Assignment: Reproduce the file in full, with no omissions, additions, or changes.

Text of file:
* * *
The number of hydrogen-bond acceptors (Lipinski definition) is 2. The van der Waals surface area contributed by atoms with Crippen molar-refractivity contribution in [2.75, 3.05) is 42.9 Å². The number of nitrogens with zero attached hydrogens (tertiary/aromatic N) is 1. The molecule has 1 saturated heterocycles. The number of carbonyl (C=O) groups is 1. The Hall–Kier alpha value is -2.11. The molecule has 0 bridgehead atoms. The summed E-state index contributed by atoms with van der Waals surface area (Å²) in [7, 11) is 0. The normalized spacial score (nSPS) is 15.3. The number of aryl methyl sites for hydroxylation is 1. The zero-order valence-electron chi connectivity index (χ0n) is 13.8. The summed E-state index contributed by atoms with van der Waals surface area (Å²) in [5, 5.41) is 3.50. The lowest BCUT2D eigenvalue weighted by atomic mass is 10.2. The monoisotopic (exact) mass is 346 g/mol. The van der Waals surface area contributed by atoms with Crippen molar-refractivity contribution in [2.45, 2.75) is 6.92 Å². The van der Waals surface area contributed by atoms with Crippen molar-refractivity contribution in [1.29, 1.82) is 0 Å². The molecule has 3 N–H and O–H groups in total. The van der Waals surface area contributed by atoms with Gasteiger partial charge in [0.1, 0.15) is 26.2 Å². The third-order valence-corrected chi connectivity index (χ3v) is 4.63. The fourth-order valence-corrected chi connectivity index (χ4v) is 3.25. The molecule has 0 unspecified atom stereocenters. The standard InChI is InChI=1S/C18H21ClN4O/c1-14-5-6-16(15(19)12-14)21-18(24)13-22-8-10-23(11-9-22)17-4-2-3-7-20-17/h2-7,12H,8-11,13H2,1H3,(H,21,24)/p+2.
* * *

The number of hydrogen-bond acceptors (Lipinski definition) is 2. The van der Waals surface area contributed by atoms with Crippen molar-refractivity contribution in [2.75, 3.05) is 42.9 Å². The number of nitrogens with zero attached hydrogens (tertiary/aromatic N) is 1. The molecule has 1 saturated heterocycles. The number of carbonyl (C=O) groups is 1. The Hall–Kier alpha value is -2.11. The molecule has 0 bridgehead atoms. The summed E-state index contributed by atoms with van der Waals surface area (Å²) in [7, 11) is 0. The normalized spacial score (nSPS) is 15.3. The number of aryl methyl sites for hydroxylation is 1. The zero-order valence-electron chi connectivity index (χ0n) is 13.8. The summed E-state index contributed by atoms with van der Waals surface area (Å²) in [5, 5.41) is 3.50. The lowest BCUT2D eigenvalue weighted by atomic mass is 10.2. The monoisotopic (exact) mass is 346 g/mol. The van der Waals surface area contributed by atoms with Crippen molar-refractivity contribution in [2.45, 2.75) is 6.92 Å². The van der Waals surface area contributed by atoms with Crippen molar-refractivity contribution in [1.29, 1.82) is 0 Å². The molecule has 3 N–H and O–H groups in total. The van der Waals surface area contributed by atoms with Gasteiger partial charge in [0.1, 0.15) is 26.2 Å². The third-order valence-corrected chi connectivity index (χ3v) is 4.63. The fourth-order valence-corrected chi connectivity index (χ4v) is 3.25. The molecule has 0 unspecified atom stereocenters. The standard InChI is InChI=1S/C18H21ClN4O/c1-14-5-6-16(15(19)12-14)21-18(24)13-22-8-10-23(11-9-22)17-4-2-3-7-20-17/h2-7,12H,8-11,13H2,1H3,(H,21,24)/p+2.